Describe the Pigment Green 7?
Pigment Green 7, also known as PIGMENT GREEN 7 or C.I. 77288, is one of the most commonly used green pigments in the production of paint, plastics, and food dyes. The pigment’s color varies based on the amount added; if used in large concentrations, it can appear almost blue-green or gray-green in color. Since the industrialization of modern society, PIGMENT GREEN 7 has been associated with numerous health problems. In order to prevent these risks, workers should know how to handle and dispose of PIGMENT GREEN 7 safely and effectively.
Why Choose Pigment Green 7 ?
For 200 years, printers have used it. The same goes for beer and wine makers; in fact, that’s where PG7 got its name. PGR7 (green in pigments stands for Largest manufacturer of phthalocyanine pigments ) also happens to be one of our favorite colors. So what does PGR7 look like? It’s an intense, dark blue-green that comes from copper phthalocyanine — a synthetic pigment that can be found in many consumer products. And when copper phthalocyanine was first created by chemists in France nearly a century ago, they didn’t realize how important it would become to human life and art. Today, you might find it on your shirt or on your car’s paint job. But most likely, you see it every day without even realizing it: That’s because PGR7 makes up part of Pantone’s Color of the Year 2015: emerald green. And while emerald may not be everyone’s favorite color (there are certainly some who’d rather see turquoise win), we think there’s something special about using science to create new shades and hues—and then using those hues to make everyday objects more beautiful. This is why we love PGR7 so much: It has helped bring us new shades, textures and experiences—and continues to do so every day around us all over again.
History Of Pigment Green 7
Most pigments are natural in origin, but some are synthetic. This can lead to confusion when trying to distinguish between pigment and dye. One of these rare synthetic pigments is Pigment Green 7. This substance, which was first developed as a pigment in 1964, consists of seven individual chemicals. Although it’s considered safe for use in many consumer products, including cosmetic products and food additives, green #7 has been banned from many countries due to its carcinogenic properties. As a result, consumers have been left with numerous questions about green #7. What causes it to be so dangerous? How can one avoid it? What’s being done about it? Find out all you need to know about Pigment Green 7 here!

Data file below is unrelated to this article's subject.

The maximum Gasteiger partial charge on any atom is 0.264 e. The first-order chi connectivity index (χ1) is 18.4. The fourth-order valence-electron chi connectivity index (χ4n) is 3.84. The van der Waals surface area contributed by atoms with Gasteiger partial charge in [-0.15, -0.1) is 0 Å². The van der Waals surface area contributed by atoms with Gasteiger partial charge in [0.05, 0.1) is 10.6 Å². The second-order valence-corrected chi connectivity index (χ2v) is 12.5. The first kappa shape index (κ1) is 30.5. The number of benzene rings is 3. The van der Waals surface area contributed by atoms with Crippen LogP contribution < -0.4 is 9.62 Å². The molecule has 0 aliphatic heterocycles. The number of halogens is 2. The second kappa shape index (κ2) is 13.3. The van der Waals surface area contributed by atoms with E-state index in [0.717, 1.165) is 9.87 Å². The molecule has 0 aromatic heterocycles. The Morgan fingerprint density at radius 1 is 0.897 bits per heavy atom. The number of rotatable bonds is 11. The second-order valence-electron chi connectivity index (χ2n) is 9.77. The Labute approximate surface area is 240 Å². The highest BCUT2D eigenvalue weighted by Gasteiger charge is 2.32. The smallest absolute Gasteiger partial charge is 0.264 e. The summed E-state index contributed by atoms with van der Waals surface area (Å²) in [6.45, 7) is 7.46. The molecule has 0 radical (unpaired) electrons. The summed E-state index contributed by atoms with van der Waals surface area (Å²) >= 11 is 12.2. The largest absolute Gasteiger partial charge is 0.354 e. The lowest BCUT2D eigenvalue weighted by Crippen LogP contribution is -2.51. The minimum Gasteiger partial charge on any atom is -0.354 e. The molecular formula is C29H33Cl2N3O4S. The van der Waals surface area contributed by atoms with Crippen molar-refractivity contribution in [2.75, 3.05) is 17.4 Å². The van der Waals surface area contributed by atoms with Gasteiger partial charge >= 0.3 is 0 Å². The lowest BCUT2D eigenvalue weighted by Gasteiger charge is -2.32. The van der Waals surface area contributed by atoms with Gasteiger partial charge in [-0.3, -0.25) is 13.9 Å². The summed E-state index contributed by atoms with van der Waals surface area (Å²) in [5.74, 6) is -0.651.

The Safety Of Pigment Green 7
For over 40 years, Pigment Green 7 has been used in various fields due to its outstanding lightfastness and opacity. In addition, it can be efficiently dispersed in water-soluble media such as coating resins and printing ink vehicles. It is also non-toxic to both humans and animals; thus allowing it to be used in colorants for toys, mouthwashes, toothpastes etc., despite its low level of acute toxicity. Due to these favorable properties, PCB has been widely employed in many important applications (such as offset printing ink vehicles). In Europe alone more than 15 million tons of pigments are produced each year using PCB which accounts for 80% of European pigment production.
Industrial Uses Of Pigment Green 7
This pigment has historically been used in textile and printing ink formulations, plastics, and paints. The stable nature of Pigment Green 7 make it very desirable in applications requiring its retention under high heat or other chemically harsh conditions. As a pigment, it has found use in colored glass such as stained glass windows. It also finds utility in ceramics where lightfastness and chemical stability are key concerns. Today these same characteristics make Pigment Green 7 useful for automotive finishes that must endure ultraviolet rays from sunlight as well as have some resistance to chipping and cracking from mechanical abuse.
Traditional Uses Of Pigment Green 7
Ever wonder how paper, paints, inks and plastics get their color? Well, all of these products are colored using dyes. Although there are many kinds of dyes, a major class of dyes used to tint paper and fabric is called azo dyes. These pigments contain nitrogen atoms that produce vivid colors ranging from orange to red to green (Figure 1). Azo pigments are used extensively in printing and textile industries because they do not fade when exposed to sunlight. Azo dyes are also used as food coloring (E123) or brightening agents (FD&C Red No. 3). Some azo dyes can be toxic if they come into contact with human skin—especially those containing aromatic nitro groups such as Pigment Green 7!
Health Risks Associated With Exposure To Pigments
Carbon black, yellow iron oxide, chromium(VI) oxide and aluminum are examples of pigments that are associated with health risks. These substances are known to cause skin irritations and discoloration, as well as respiratory ailments. Some pigments have been linked to cancer. The toxic effects of these pigments may not be visible immediately upon exposure; instead, they could take years or even decades to manifest themselves in full-blown disease. Additionally, because some pigment particles can become airborne and spread throughout an entire workplace building or neighborhood where factories or manufacturing plants are located, people who live near these facilities also risk getting ill due to prolonged exposure to toxic particles and residue.